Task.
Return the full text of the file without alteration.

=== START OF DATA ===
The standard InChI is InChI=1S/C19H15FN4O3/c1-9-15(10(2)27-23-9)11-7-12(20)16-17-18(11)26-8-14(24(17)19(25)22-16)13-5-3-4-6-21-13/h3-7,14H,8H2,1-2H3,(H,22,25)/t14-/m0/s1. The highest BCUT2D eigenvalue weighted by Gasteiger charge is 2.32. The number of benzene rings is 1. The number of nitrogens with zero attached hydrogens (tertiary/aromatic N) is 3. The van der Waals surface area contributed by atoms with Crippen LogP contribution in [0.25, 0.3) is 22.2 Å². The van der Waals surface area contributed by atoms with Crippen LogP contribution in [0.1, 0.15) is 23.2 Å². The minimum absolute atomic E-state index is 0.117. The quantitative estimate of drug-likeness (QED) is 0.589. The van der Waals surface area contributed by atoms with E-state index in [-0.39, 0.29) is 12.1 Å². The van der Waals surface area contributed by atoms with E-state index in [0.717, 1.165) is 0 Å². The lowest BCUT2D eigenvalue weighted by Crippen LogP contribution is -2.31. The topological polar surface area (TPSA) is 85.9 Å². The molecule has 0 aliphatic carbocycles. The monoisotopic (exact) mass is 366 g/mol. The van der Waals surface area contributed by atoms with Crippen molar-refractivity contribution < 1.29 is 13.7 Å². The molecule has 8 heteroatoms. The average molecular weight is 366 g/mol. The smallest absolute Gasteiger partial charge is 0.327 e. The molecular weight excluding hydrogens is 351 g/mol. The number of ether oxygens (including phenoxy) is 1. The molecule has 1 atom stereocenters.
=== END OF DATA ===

The standard InChI is InChI=1S/C19H15FN4O3/c1-9-15(10(2)27-23-9)11-7-12(20)16-17-18(11)26-8-14(24(17)19(25)22-16)13-5-3-4-6-21-13/h3-7,14H,8H2,1-2H3,(H,22,25)/t14-/m0/s1. The highest BCUT2D eigenvalue weighted by Gasteiger charge is 2.32. The number of benzene rings is 1. The number of nitrogens with zero attached hydrogens (tertiary/aromatic N) is 3. The van der Waals surface area contributed by atoms with Crippen LogP contribution in [0.25, 0.3) is 22.2 Å². The van der Waals surface area contributed by atoms with Crippen LogP contribution in [0.1, 0.15) is 23.2 Å². The minimum absolute atomic E-state index is 0.117. The quantitative estimate of drug-likeness (QED) is 0.589. The van der Waals surface area contributed by atoms with E-state index in [-0.39, 0.29) is 12.1 Å². The van der Waals surface area contributed by atoms with E-state index in [0.717, 1.165) is 0 Å². The lowest BCUT2D eigenvalue weighted by Crippen LogP contribution is -2.31. The topological polar surface area (TPSA) is 85.9 Å². The molecule has 0 aliphatic carbocycles. The monoisotopic (exact) mass is 366 g/mol. The van der Waals surface area contributed by atoms with Crippen molar-refractivity contribution < 1.29 is 13.7 Å². The molecule has 8 heteroatoms. The average molecular weight is 366 g/mol. The smallest absolute Gasteiger partial charge is 0.327 e. The molecular weight excluding hydrogens is 351 g/mol. The number of ether oxygens (including phenoxy) is 1. The molecule has 1 atom stereocenters.